The geopolitics of critical materials and minerals and implications for the low-carbon transition
Critical materials are gaining attention in the conversation around a sustainable energy transition, but what are they, and why do they matter? In a brief for the Climate Compatible Growth project, Karla and Jon explore the value of critical materials, and how we might alleviate the risks associated with them.
Renewables now provide about 30% of global electricity, and this figure is set to rise in the coming decades as countries make the transition away from fossil fuels. The proportion of vehicles on our roads that are powered by electricity is also growing, as battery-electric vehicles (BEVs) increasingly replace conventional ones.
These trends are a cause for celebration in the fight against climate change, but they also present a challenge. The renewable energy transition and the rise of BEVs have something in common: a high demand for critical materials and minerals. The critical material requirements for renewable energy sources are much higher than for conventional fossil fuels, and the same is true for electric vehicles compared to standard ones. This doesn’t make them unviable, or undermine their great value, but it does mean that we need to take a closer look at these critical materials and their supply chains as we push on towards a low-carbon future.
In this post, we explore what critical materials are, some of the key challenges that lie ahead as their demand grows into the future, and how we might go about solving them.
What are critical materials and minerals?
Materials are defined as critical if they are both extremely important and at risk of supply chain shortages. The planned expansion of low-carbon energy infrastructure such as batteries, photovoltaic panels, and wind turbines is fundamentally dependent upon sufficient and steady supply of the critical materials required to build them.
Many of these critical materials are minerals. These include lithium, which is currently crucial to battery production, and copper, which underpins our electricity networks. Other critical minerals include cobalt, graphite, nickel, and rare earth elements.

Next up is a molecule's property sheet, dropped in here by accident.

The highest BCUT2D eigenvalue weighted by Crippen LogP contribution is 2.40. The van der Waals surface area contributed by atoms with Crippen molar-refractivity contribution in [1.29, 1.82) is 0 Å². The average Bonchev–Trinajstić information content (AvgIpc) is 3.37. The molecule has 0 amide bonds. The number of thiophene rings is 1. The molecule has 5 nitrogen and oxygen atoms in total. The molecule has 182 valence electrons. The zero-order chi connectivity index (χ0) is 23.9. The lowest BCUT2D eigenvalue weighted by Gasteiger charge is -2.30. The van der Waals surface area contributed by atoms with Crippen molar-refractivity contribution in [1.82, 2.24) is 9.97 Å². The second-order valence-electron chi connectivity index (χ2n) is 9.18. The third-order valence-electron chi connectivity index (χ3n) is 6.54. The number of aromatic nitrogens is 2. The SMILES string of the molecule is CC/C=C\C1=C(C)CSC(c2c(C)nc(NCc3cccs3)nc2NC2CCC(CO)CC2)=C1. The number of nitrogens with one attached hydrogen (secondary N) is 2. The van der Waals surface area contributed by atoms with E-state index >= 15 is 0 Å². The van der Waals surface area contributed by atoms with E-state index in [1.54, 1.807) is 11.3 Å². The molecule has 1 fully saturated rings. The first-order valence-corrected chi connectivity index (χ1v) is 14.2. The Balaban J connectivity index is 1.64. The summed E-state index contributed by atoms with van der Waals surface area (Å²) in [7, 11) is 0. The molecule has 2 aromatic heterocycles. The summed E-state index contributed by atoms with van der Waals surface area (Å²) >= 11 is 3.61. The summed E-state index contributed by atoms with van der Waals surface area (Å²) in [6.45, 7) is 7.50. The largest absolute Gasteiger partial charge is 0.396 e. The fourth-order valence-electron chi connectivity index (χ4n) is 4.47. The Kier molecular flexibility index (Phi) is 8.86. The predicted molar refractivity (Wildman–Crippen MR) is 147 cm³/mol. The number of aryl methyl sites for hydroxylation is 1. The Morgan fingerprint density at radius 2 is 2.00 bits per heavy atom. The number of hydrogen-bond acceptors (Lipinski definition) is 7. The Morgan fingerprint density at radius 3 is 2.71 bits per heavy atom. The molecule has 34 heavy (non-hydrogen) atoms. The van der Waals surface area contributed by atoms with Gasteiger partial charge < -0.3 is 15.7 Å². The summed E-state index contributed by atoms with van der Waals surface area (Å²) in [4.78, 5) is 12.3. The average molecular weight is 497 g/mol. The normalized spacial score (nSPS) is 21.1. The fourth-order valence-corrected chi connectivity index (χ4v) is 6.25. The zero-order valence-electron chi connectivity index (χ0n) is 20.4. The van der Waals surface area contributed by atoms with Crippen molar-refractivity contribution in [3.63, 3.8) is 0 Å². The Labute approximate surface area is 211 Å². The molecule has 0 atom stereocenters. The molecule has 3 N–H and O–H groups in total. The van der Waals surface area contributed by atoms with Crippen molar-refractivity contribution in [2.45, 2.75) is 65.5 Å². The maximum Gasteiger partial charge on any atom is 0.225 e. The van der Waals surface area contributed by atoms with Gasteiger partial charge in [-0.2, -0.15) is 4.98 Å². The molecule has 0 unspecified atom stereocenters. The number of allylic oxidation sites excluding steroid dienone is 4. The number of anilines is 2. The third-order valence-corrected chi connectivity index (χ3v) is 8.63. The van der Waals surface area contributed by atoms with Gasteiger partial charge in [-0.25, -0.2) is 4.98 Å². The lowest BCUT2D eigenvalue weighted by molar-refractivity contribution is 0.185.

Risk and resilience in critical materials supply chains
These valuable minerals must be mined from the earth, and they are concentrated in a few, very specific locations. Each supply chain thus relies heavily on a very small number of countries and their governments, leaving them vulnerable to abrupt changes in either the physical supply or the political environment.
The locations where critical mineral supplies are concentrated pose particular risks in light of current geopolitical events. For example, Russia is the biggest supplier of battery-grade nickel, whilst 70% of cobalt is mined from the DRC. Conflict and corruption in these regions pose significant threats to the reliability of global critical mineral supply chains.
There is even less diversity in the countries that extract and process critical minerals. One country is particularly dominant in these parts of the supply chain: China. For every single critical mineral, China is the top processing nation, despite only having a majority of the reserves for rare earth elements. China also monopolises the manufacturing of goods from critical materials, as the biggest producer of batteries, solar panels, and wind turbine blades. And China’s dominance over critical mineral supply chains is only set to increase; it has announced the highest level of planned additional capacity for mineral processing of any country.
Global reliance on a single country for the majority of processing leaves the global supply chain vulnerable to any changes in supply. Such changes could result from supply shocks or geopolitical events. With geopolitical tensions already running high regarding China’s relationship with Taiwan, other countries cannot take for granted a stable political climate and a sufficient supply of critical minerals into the future.
How do we secure critical mineral supply chains?
In order to mitigate the risks associated with relying on critical supplier nations and China’s dominance over processing and manufacturing, a range of strategies need to be employed.
For countries consuming critical minerals, it will be important to improve their resilience to supply disruptions and diversify their supplies. These countries should also support the development of recycling and waste recovery for these materials. For countries that produce critical minerals, it will be important to encourage investment in new projects whilst maintaining high ESG standards. Across the board, there is a need to strengthen and develop relationships between producers and consumers, so that policies can be coordinated to bolster the stability of global supply chains.
We need critical materials, and it is critical that countries diversify supply and collaborate with one another to create resilient, secure global supply chains.
Read more about critical materials and minerals, and take a deeper dive into the strategies countries could employ to secure supply chains by reading the policy brief written by Karla, Shobhan, and Jonathan here: The geopolitics of critical materials and minerals and implications for the low-carbon transition
Photo credit: Paul-Alain Hunt